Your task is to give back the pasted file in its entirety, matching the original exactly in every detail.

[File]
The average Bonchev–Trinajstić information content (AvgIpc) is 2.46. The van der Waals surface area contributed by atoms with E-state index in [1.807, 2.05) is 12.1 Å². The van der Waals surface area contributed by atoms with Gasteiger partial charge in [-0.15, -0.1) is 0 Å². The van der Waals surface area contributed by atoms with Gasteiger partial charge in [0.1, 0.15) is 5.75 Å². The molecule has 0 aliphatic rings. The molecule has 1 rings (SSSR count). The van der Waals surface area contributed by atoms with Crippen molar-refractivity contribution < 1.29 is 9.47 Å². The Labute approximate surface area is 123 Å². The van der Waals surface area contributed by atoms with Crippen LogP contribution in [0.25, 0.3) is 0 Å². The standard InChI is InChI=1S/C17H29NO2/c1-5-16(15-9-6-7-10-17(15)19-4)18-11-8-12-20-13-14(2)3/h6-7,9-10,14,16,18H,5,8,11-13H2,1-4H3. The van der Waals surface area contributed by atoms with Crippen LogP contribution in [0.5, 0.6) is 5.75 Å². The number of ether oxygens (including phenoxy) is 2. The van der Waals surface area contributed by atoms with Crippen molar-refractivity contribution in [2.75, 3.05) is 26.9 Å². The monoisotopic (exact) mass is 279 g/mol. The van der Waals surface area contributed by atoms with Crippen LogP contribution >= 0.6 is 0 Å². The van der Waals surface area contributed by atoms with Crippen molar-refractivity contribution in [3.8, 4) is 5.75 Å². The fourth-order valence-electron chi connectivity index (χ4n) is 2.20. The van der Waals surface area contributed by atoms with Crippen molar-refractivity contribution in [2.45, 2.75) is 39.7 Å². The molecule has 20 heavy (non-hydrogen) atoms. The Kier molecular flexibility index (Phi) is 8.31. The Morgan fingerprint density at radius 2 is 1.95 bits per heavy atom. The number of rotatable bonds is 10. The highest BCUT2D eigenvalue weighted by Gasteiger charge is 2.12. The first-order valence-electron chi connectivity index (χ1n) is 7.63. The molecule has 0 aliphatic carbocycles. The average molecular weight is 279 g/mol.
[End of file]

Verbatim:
The average Bonchev–Trinajstić information content (AvgIpc) is 2.46. The van der Waals surface area contributed by atoms with E-state index in [1.807, 2.05) is 12.1 Å². The van der Waals surface area contributed by atoms with Gasteiger partial charge in [-0.15, -0.1) is 0 Å². The van der Waals surface area contributed by atoms with Gasteiger partial charge in [0.1, 0.15) is 5.75 Å². The molecule has 0 aliphatic rings. The molecule has 1 rings (SSSR count). The van der Waals surface area contributed by atoms with Crippen molar-refractivity contribution < 1.29 is 9.47 Å². The Labute approximate surface area is 123 Å². The van der Waals surface area contributed by atoms with Crippen LogP contribution in [0.25, 0.3) is 0 Å². The standard InChI is InChI=1S/C17H29NO2/c1-5-16(15-9-6-7-10-17(15)19-4)18-11-8-12-20-13-14(2)3/h6-7,9-10,14,16,18H,5,8,11-13H2,1-4H3. The van der Waals surface area contributed by atoms with Crippen LogP contribution in [0.5, 0.6) is 5.75 Å². The number of ether oxygens (including phenoxy) is 2. The van der Waals surface area contributed by atoms with Crippen molar-refractivity contribution in [2.75, 3.05) is 26.9 Å². The monoisotopic (exact) mass is 279 g/mol. The van der Waals surface area contributed by atoms with Crippen LogP contribution >= 0.6 is 0 Å². The van der Waals surface area contributed by atoms with Crippen molar-refractivity contribution in [3.8, 4) is 5.75 Å². The fourth-order valence-electron chi connectivity index (χ4n) is 2.20. The van der Waals surface area contributed by atoms with Crippen molar-refractivity contribution in [2.45, 2.75) is 39.7 Å². The molecule has 20 heavy (non-hydrogen) atoms. The Kier molecular flexibility index (Phi) is 8.31. The Morgan fingerprint density at radius 2 is 1.95 bits per heavy atom. The number of rotatable bonds is 10. The highest BCUT2D eigenvalue weighted by Gasteiger charge is 2.12. The first-order valence-electron chi connectivity index (χ1n) is 7.63. The molecule has 0 aliphatic carbocycles. The average molecular weight is 279 g/mol.